Clock ticking as Qatar looks to 2022 World Cup

by Ryan on December 22, 2012

Banking DistrictLooking towards its staging of the 2022 World Cup, Qatar is a hive of infrastructure-building activity as the clock ticks down to this great celebration of football. It’s the place to do business, no doubt about it, and companies from around the world are vying with each other for even a tiny piece of the billion-dollar action.

Some 12 stadiums are required to stage the competition, with nine yet to be built from the ground up. Work on them is expected to begin in two or three year’s time. All of this development is not lost on a competitive commercial banking sector offering a tremendous range of services for both the large and small investor. International banking from HSBC, for example, is a good first step for any company looking to set up in Qatar. With the account comes access to timely local knowledge, not to mention global expertise, which few banks anywhere can match.

It’s variously estimated some $100 billion is to be spent on infrastructure projects leading up to the World Cup. The Doha Metro, which will link stadiums taking part in the competition, will certainly rank as one of the largest at a cost of around $36 billion. But there are others, too, although not necessarily directly linked to the World Cup itself. These include the new $17.5 billion airport for the capital, Doha, due to open next year, and the capital’s new $5.5 billion deep-sea port, costing an estimated $5.5 billion. There are many other projects planned on top including around $20 billion to be spent on the country’s roads.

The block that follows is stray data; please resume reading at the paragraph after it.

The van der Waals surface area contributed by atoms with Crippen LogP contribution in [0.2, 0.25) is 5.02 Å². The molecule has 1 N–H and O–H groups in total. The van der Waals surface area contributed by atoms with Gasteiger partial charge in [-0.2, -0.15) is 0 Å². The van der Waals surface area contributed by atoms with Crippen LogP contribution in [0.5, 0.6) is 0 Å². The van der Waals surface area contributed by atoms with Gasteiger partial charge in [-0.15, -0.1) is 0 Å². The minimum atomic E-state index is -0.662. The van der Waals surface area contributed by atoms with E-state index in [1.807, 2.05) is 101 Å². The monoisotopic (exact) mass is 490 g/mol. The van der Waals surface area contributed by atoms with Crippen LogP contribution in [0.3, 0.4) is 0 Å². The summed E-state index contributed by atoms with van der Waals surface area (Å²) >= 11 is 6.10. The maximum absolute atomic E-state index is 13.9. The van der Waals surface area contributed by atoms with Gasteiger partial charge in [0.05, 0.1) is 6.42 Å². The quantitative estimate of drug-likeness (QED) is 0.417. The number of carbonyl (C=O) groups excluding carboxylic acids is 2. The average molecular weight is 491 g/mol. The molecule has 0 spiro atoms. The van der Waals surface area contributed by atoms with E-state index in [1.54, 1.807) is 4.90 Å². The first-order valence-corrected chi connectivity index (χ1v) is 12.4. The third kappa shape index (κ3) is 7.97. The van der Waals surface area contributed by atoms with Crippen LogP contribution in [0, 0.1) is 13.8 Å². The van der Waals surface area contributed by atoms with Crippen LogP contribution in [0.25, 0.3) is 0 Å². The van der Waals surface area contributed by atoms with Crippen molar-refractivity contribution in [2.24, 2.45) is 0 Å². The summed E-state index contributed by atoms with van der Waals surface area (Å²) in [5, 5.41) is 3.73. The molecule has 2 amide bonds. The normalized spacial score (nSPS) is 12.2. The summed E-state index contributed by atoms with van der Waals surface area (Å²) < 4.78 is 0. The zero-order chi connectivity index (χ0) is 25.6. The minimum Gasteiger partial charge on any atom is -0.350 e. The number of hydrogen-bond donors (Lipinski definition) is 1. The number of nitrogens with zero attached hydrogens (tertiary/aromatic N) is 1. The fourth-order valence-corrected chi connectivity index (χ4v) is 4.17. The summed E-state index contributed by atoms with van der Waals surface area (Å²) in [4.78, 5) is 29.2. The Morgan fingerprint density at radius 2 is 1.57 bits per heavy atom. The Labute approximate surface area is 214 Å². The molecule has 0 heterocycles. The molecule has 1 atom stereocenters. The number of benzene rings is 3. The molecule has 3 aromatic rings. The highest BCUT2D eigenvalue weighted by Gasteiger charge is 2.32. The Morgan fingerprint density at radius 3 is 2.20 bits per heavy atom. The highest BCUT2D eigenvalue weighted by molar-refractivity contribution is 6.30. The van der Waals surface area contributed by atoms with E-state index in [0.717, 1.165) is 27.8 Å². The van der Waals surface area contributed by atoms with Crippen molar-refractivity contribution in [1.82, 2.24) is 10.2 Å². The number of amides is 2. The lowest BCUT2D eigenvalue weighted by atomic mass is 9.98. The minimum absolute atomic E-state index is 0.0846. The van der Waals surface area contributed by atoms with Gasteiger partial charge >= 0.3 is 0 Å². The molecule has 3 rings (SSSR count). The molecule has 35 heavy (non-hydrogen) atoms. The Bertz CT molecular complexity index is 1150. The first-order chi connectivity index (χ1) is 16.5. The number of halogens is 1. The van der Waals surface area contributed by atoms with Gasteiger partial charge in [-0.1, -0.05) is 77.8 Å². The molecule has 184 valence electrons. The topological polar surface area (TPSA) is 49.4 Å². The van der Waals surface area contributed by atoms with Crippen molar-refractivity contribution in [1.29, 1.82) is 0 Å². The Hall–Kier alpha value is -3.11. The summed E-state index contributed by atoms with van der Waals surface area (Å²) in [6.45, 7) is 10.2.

Qatar’s GDP growth over recent years has been phenomenal, as figures from the International Monetary Fund (IMF) clearly demonstrate. GDP growth tripled from 2005, rising by around 19% in 2011 alone. This year, GDP is expected to grow by something like 6% or better. Given the state of the worldwide economy, this represents a more than respectable figure. US GDP growth for 2012, by comparison, is expected to be just under half of that figure.

But there are many other reasons why Qatar represents an excellent opportunity for any American or overseas investor. Corporate taxes are low and the administrative compliance burden on businesses is minimal. It’s also a relatively easy country in which to relocate employees.

Here are just some of the reasons why Qatar is such a great place to invest in or to set up a business:

  • Low corporate tax rate of 10%
  • Zero personal tax for employees
  • No foreign exchange controls
  • Repatriation of capital and profits
  • Foreign ownership allowed in certain circumstances
  • Few restrictions involved employing overseas staff
  • Excellent air and sea links
  • First rate telecommunications infrastructure
  • Modern banking offering financial management, online banking and more
  • Great schools for expatriate children and fantastic universities
  • Excellent hospitals and medical facilities
  • Low levels of corruption and crime

Revenue generated through oil once dominated the creation of wealth within Qatar. Not any more. In recent years, diversification away from hydrocarbons has been a main plank in the government’s economic strategy. Judging by the number of foreign companies which now operate out of Qatar, the strategy has been a highly successful one.


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